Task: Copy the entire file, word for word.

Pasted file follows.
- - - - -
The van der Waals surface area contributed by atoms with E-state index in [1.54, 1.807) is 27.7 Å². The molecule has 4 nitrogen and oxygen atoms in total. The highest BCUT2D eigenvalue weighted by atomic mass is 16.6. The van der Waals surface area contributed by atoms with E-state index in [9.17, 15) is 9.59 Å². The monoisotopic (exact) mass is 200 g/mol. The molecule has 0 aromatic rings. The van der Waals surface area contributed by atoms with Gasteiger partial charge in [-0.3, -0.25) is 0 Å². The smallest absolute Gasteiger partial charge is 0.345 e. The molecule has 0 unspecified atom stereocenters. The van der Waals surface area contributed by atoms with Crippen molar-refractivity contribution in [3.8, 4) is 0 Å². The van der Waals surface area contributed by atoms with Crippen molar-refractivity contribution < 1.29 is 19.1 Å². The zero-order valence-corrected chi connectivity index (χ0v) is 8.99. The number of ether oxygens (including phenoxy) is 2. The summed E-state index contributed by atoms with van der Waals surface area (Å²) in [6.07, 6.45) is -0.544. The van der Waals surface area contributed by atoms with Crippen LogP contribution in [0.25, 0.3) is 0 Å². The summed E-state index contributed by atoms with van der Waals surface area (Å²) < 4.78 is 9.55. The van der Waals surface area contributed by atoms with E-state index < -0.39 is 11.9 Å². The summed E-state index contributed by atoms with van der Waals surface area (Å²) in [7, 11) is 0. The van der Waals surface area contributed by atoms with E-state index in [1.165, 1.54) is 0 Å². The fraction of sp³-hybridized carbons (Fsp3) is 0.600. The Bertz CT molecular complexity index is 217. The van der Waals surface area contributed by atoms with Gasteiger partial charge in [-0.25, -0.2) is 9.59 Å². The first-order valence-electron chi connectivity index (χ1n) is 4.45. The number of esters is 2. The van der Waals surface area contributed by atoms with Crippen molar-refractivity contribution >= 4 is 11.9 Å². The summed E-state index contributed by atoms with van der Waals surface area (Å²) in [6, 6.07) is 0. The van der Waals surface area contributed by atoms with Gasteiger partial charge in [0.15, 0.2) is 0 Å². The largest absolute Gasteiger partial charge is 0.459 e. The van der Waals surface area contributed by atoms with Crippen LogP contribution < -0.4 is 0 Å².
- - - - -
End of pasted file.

The van der Waals surface area contributed by atoms with E-state index in [1.54, 1.807) is 27.7 Å². The molecule has 4 nitrogen and oxygen atoms in total. The highest BCUT2D eigenvalue weighted by atomic mass is 16.6. The van der Waals surface area contributed by atoms with E-state index in [9.17, 15) is 9.59 Å². The monoisotopic (exact) mass is 200 g/mol. The molecule has 0 aromatic rings. The van der Waals surface area contributed by atoms with Gasteiger partial charge in [-0.3, -0.25) is 0 Å². The smallest absolute Gasteiger partial charge is 0.345 e. The molecule has 0 unspecified atom stereocenters. The van der Waals surface area contributed by atoms with Crippen molar-refractivity contribution in [3.8, 4) is 0 Å². The van der Waals surface area contributed by atoms with Crippen molar-refractivity contribution < 1.29 is 19.1 Å². The zero-order valence-corrected chi connectivity index (χ0v) is 8.99. The number of ether oxygens (including phenoxy) is 2. The summed E-state index contributed by atoms with van der Waals surface area (Å²) in [6.07, 6.45) is -0.544. The van der Waals surface area contributed by atoms with Crippen LogP contribution in [0.25, 0.3) is 0 Å². The summed E-state index contributed by atoms with van der Waals surface area (Å²) < 4.78 is 9.55. The van der Waals surface area contributed by atoms with E-state index < -0.39 is 11.9 Å². The summed E-state index contributed by atoms with van der Waals surface area (Å²) in [7, 11) is 0. The van der Waals surface area contributed by atoms with E-state index in [1.165, 1.54) is 0 Å². The fraction of sp³-hybridized carbons (Fsp3) is 0.600. The Bertz CT molecular complexity index is 217. The van der Waals surface area contributed by atoms with Gasteiger partial charge in [-0.25, -0.2) is 9.59 Å². The first-order valence-electron chi connectivity index (χ1n) is 4.45. The number of esters is 2. The van der Waals surface area contributed by atoms with Crippen molar-refractivity contribution >= 4 is 11.9 Å². The summed E-state index contributed by atoms with van der Waals surface area (Å²) in [6, 6.07) is 0. The van der Waals surface area contributed by atoms with Gasteiger partial charge in [0.15, 0.2) is 0 Å². The largest absolute Gasteiger partial charge is 0.459 e. The van der Waals surface area contributed by atoms with Crippen LogP contribution < -0.4 is 0 Å².